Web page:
“Flowers always make people better, happier, and more helpful: they are sunshine, food, and medicine to the soul.” –Luther Burbank
Leaves are falling to the ground as the wind loosens them from the tree branches. The garden is in a state of transition. Vegetable plants that don’t contain produce are being pulled up. Why continue to feed plant leaves with no reward of vegetables? Saves those ground nutrients for the next garden. The weeds have changed to yellow-brown coloring. However, the temperature changes have fooled some tomato plants to making new tomatoes on top of the dead looking plants. Silly plants it is fall not spring! Although, the flowers still continue to bloom.
Having a variety of flowers in the vegetable garden make transition times enjoyable, beautiful, and helpful to the garden. Marigolds are early bloomers in the spring, which will continue to do so until a hard frost kills them. I have found the dwarf varieties bloom more consistently. Marigolds are also beneficial to deter pests with their pungent odor. Zinnias flowers bloom in the heat of the summer all the way to a hard frost. They attract beneficial pollinators like wasp and butterflies. This was the first year planting a row of zinnias and I have seen a ton of butterflies. I definitely will plant more of them next year. Cosmos flowers are late summer bloomers as they grow rather tall for flowers, up to 3-6 feet! These flowers attract beneficial insects to the garden (to actually feed on other pest). Of course, flowers any where bring beauty to the space.
Flowers bring life to the garden as well as the gardener. God is the ultimate gardener and we are his flowers. God said he will supply you what you need. He wants us to be happy, even when seasons change. Flowers bring delight to the soul, a smile to the face, and often a memory to the heart & mind. Garden flowers have purpose throughout their life span. You have a purpose too. Have faith and follow his path. Pause from your journey every once in a while and enjoy these beauties he provides.
“Where you have a plot of land, however small, plant a garden. Staying close to the soil is good for the soul.” –Spencer W. Kimball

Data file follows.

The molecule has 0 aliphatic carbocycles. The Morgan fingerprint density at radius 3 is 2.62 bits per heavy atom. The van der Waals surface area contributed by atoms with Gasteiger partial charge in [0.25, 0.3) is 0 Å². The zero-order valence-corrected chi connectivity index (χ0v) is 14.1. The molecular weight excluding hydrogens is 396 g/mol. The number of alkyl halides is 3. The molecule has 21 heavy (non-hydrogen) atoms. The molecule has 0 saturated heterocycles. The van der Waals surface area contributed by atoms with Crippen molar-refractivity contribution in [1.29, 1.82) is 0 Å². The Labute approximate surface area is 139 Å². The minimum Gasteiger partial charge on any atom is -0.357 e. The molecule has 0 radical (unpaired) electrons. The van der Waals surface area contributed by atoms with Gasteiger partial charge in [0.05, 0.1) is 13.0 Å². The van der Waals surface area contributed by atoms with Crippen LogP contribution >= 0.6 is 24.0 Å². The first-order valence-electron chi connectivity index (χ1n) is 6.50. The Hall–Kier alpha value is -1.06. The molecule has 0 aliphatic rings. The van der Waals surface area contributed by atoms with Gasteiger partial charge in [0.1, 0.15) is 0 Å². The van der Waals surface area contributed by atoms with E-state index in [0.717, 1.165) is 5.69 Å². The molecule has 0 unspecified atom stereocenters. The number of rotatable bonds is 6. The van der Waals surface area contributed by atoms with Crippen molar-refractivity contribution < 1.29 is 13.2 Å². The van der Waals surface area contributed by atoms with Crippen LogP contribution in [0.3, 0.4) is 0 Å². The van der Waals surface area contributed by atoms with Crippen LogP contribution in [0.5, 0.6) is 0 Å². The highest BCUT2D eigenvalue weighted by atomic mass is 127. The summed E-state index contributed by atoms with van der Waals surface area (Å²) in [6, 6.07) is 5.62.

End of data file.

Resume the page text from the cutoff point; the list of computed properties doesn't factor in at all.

Having a garden takes time and careful planning, in order for it to be successful. You should do some research on the plants you want to plant. Or at the very least, read the planting instructions on the plant label. Make sure the plot of land will be big enough for your amount of plants. Or that you have enough containers, preferably one for each plant.
I like making diagrams for my garden. I even color coded the places where flowers were going this year. I design the garden, first off, to utilize crop rotation (not planting the same kind of plants in the same area 2 years in a row). Secondly, I take advantage of companion planting. Making sure the plants that are beside each other benefit each other whether by insect attraction or repellent, ground or shade coverage, and soil nutrient needs. Thirdly, the diagram shows me exactly where the plants are to be planted in the garden. Therefore, preventing me from accidentally pulling up good plants instead of weeds in the beginning growth of the garden.
Each year, I record the plant growths and any adjustments needed to make for the next year. The space I need for walkways and around the plants always changes. Next year, I will increase the amount of flowers I need to fill in the gaps from this year. I spaced the peppers out fairly well this time. They had enough room to grow but not too much for a ton of weeds to sprout. However, I forgot to add maturity growth for the pole beans and tomatoes. On paper, the spacing of the pole bean trellises seemed to look fine. But now the beans are full-grown, the vines have reached across from one trellis to another making a tunnel of bean plants instead of rows. Likewise about the tomatoes. The 50 plants are in neatly spaced rows on paper and in the garden, with one exception – very small (if any) walkways between. I forgot to add the diameter of the tomato cages at the top and some tomato plants branch out quite a bit. So I have not only a bean jungle, but a tomato jungle too.
You can make diagrams or maps for your life too. Just be aware that the paths you plan may not always be the ones God wants you to go down. He doesn’t forget to leave room for growth. The more you seek him or research his design, the more room he will supply for your flowers and fruit to blossom and grow.